Sometime later I noticed a woman in line to pay her respects, that I recognized. She was the teacher who subbed for Janice, when she was on her 6 months of sick leave. I met her because the very first day that Janice had to return to work she was still sick, and exhausted, and nervous, so Spencer and I accompanied her, and helped her teach for part of the day. The teacher was so kind then, so I greeted her now. She was hired full time and teaching the next grade up, meaning the same students Janice had last year. She had them make the flowers, and told me that they needed it for themselves, they were so distraught. One of the students, a girl, was standing in front of her with her dad. At class that day she begged her teacher to bring her, and convinced her father instead. She wanted to be there. I watched as this little girl looked at the body of her former teacher, and could not help but feel for her and with her.

Many others gathered together that day and the next to show love, and also to mourn with many others who were mourning, as well as to rejoice in Janice's life.

In picture form:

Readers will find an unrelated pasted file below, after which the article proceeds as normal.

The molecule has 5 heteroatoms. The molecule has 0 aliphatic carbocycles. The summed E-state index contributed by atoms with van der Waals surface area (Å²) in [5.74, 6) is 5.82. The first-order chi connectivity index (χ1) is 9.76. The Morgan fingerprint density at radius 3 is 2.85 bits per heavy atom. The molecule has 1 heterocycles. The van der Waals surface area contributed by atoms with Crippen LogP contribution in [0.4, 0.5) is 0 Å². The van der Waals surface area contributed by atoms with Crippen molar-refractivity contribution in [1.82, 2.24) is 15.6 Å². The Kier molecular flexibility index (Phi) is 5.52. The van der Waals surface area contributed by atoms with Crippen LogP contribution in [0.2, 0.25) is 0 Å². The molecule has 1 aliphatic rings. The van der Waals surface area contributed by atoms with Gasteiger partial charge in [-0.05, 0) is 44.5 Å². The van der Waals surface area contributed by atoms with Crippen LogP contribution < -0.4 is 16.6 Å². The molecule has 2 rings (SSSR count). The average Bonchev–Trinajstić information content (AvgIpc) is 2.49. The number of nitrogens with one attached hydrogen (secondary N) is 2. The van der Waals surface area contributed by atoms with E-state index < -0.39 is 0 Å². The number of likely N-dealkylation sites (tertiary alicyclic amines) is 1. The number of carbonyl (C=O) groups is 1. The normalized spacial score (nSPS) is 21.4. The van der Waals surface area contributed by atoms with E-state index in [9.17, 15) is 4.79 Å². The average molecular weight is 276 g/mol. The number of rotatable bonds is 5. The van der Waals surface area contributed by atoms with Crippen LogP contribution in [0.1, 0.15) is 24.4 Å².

Love notes from children.

Love notes to each other.

Post-crying eyes.

Pretty flowers designed by S's oldest sister, Aunika.

In peace.


Maybe this is my child's namesake.

Nephews x 2.

Nice niece.

I'll fly away, oh glory.

Farewell car ride.

Sunday, September 23, 2012

A time to mourn.

To every thing there is a season, and a time to every purpose under the heaven: 
A time to be born, and a time to die; a time to plant, and a time to pluck up that which is planted; 
A time to kill, and a time to heal; a time to break down, and a time to build up;
A time to weep, and a time to laugh; a time to mourn, and a time to dance;
A time to cast away stone, and a time to gather stones together; a time to embrace, and a time to refrain from embracing.
A time to get, and a time to lose; a time to keep, and a time to cast away;
A time to rend, and a time to sew; a time to keep silence, and a time to speak;
A time to love, and a time to hate; a time of war, and a time of peace. -Ecclesiastes 3:1-8
For ones I love, these days are mourning days. And weeping days. And laughing days. And loving days. And embracing days. And sometimes dancing days. And for one among us, today was a dying day.

The one was Spencer's mother, Janice, who passed away this morning, at 2:00 am, after a year of mornings, and afternoons, and evenings of battling cancer. Spencer was with her, holding her, as were nearly all of his siblings. I had slipped downstairs five minutes before to read about Zion, but bounded back up when Spencer called my name.

His mama's breath was no longer labored; it was no longer breath. Before or after, her strong heart beats beating in her strong heart quieted, until they too were silent. Everyone hugged each other for a long time, gently weeping. This passing was expected, but still painful. Despite that, it was still peaceful. So very peaceful.